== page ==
8. Increase PACA enforcement including quarterly certifications, preseason letters
9. Commerce Department changes – establishing a taskforce between Commerce, USDA and CBP, quarterly meetings with Commerce to discuss monitoring and enforcement efforts, third-party verification compliance.

The full document can be viewed here. 

Check back for any updates on a new suspension agreement. If you have any questions, contact David Hsu at 832-896-6288 or by email at

Nogales CBP Officers Seize Drugs and Unreported Currency.

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According to a CBP news release, CBP officers arrested two Mexican nationals and a US citizen for attempting to smuggle 10 pounds of heroin valued at $268,000 and 27 pounds of meth valued at $82,000, 5 pounds of fentanyl worth $56,000 and unreported currency containing nearly $96,000. I typically don’t report on drug seizures, but included posted about this CBP media release as CBP also found seized currency. In general, currency can be released if you can show a legal source and legal use of the funds. Unfortunately, as this currency was seized along with the drugs, it will be hard to convince Customs the seized currency were from a legitimate source and have a legitimate use.

If you or someone you know has seized currency and want to get your hard earned money back, contact experiecned seizure attorney David Hsu at 832-896-6288 or by email at

Louisville CBP Seizes Nearly $2.6 Million in Counterfeit Merchandise.

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According to a U.S. Customs and Border Protection (CBP) media release on May 14th, officers seized a large shipment of counterfeit luxury watches, handbags, and sunglasses in Louisville. CBP estimates the manufacturer suggested retail price (MSRP) for the fake goods are worth an estimated $2.5 million if the goods were genuine.

The shipment contained counterfeit Rolex and Hublot watches, counterfeit Oakley sunglasses and Michael Kors handbags. Samples of the shipment were sent to CBP’s Centers of Excellence and Expertise (CEE) where they were determined to be counterfeit.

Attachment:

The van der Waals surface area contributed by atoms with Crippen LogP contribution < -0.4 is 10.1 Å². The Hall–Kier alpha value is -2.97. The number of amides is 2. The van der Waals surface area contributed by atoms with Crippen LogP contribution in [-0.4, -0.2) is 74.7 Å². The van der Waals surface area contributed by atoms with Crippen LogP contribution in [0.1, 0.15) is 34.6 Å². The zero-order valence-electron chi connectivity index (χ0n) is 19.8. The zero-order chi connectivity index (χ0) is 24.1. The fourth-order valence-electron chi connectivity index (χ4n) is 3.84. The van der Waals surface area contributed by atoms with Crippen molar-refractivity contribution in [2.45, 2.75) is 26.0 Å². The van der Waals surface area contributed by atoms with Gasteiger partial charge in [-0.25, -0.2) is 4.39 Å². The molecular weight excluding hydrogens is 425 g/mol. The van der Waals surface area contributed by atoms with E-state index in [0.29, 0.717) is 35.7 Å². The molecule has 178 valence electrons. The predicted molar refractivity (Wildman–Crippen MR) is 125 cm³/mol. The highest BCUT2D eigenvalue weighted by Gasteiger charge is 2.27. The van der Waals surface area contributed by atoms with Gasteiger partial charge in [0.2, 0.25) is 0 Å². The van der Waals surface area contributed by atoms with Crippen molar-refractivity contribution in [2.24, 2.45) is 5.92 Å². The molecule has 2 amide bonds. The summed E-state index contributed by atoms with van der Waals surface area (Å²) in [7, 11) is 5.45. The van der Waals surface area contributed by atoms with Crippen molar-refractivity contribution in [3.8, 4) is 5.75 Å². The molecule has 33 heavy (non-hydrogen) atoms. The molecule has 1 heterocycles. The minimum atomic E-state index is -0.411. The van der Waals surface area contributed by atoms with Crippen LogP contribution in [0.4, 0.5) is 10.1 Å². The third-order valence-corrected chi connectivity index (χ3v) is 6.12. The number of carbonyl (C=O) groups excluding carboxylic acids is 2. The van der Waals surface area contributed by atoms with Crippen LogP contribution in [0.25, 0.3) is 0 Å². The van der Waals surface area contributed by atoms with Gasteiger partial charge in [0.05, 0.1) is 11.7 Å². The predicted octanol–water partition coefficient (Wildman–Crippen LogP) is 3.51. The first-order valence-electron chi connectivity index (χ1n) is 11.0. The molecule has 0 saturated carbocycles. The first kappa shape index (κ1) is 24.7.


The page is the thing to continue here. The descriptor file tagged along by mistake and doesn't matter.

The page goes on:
The shipment contained 57 Rolex watches, 19 Oakley sunglasses, four Michael Kors handbags, and five Hublot watches, all determined to be counterfeit by CBP’s trade experts at the Centers of Excellence and Expertise. Last year, CBP estimates they seized $3.7 million worth of counterfeit products on a typical day.

If you have had your goods seized by Customs for suspected counterfeit or other intellectual property rights violations, contact experienced seizure attorney David Hsu at 832-896-6288 or by email at

The US Department of Commerce bans Huawei and affiliates from sourcing US components.

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On May 15th, the U.S. Department of Commerce officially placed Huawei and 70 of its affiliates on the Bureau of Industry and Security’s (BIS) “entity list.” The ban prohibits US companies from selling and exporting components to Huawei without government approval through an export license.

Placing Huawei on the BIS entity list comes one day after Trump signed an executive order declaring a national emergency regarding telecommunication equipment from “foreign adversaries” who “are increasingly creating and exploiting vulnerabilities in information and communications technology and services.” The impact of Trump’s executive order prohibits U.S. companies from buying telecommunication equipmetn from companies that pose a national security risk. While the executive order does not specifically name Huawei, the order’s exclusion of “foreign adversaries” implies Huawei and other government controlled entities. The Department of Commerce has 4 months and 20 days to determine who is included as a “foreign adversary”.

If you have any questions how Huawei’s placement on the BIS enttiy list may impact you, contact David Hsu at 832-896-6288 or by email at